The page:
Topic sentence: establishes the scope of the paragraph Body of the paragraph

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Essay Structure Document

Paragraph transition sentence This is used when there is a need to provide a logical connection between the previous paragraph and this paragraph)
Topic sentence establishes the scope of the

Body of the paragraph: This will typically be three or more, and each sentence will relate to the topic sentence.

Concluding sentence: This could conclude a point or indicate an issue left unresolved. Introduction
Research question or problematic: This is ab topic sentence
that introduces both this paragraph and the entire essay.

Outline and methodology: This provides an outline addressing how the research question will be addressed. It explains what topics will be covered, and why, and introduces methodological issues.
Thesis statement: This is ab concluding sentence
that not only concludes this paragraph, but indicates what conclusion the essay will reach not just that a conclusion will be reached) Essay
Introduction: this introduces the research question or problematic, the scope and methodology of the paper, and a thesis statement. It prepares the reader for the entirety of the argument that follows. It functions like ab topic sentence in a paragraph.
Body of the essay This develops the argument outlined in the introduction. It is composed of numerous paragraphs, each constructed according to the structure at the top left of this page.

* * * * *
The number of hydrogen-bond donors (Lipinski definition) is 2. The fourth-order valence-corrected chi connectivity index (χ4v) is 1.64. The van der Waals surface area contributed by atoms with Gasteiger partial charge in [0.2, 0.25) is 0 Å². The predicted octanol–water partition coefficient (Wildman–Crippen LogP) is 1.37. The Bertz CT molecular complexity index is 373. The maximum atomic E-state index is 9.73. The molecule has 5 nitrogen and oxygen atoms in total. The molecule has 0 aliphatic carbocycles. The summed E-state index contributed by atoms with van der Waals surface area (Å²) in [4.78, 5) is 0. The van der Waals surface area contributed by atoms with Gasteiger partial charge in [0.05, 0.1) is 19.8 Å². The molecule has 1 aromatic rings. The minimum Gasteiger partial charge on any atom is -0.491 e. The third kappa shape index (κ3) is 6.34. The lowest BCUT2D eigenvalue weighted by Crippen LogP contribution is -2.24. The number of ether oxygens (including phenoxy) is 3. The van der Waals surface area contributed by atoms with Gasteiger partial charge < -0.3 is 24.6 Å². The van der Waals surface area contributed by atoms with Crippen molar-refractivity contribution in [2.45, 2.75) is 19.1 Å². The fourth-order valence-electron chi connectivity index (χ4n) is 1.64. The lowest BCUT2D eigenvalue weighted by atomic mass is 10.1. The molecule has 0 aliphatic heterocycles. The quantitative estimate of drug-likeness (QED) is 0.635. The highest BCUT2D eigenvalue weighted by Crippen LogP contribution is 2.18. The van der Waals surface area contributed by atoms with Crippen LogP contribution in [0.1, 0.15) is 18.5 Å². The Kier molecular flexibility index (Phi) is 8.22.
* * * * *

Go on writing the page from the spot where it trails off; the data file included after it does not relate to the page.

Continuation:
Concluding paragraph: This has ab topic sentence that recalls the problematic, ab bodyb that looks retrospectively at the essay to demonstrate the key issues and logic of the paper, and ab conclusionb that establishes, but in greater detail, the essay conclusion that the thesis statement identifies.
Short essays: The introduction and conclusion will typically be one paragraph each.
Long essays: The introduction and conclusion maybe many paragraphs.

To help understand an argument, one strategy is to reverse engineer an outline. To do this, identify the problematic or research question, the thesis, and each topic sentence. Compare these to the conclusion. Headings will also be useful, when they are provided. If a publication includes an abstract, read that too. Once you have done this, reread the paper, keeping your outline handy. This will help you to distinguish between the central thread of the argument, and the elements of the essay used to establish the central argument. Some essays will be more schematic than others. The more schematic, the easier this model will be to apply, but even for essays that are not so clearly structured, modelling the essay as I outline here will help you to comprehend it.

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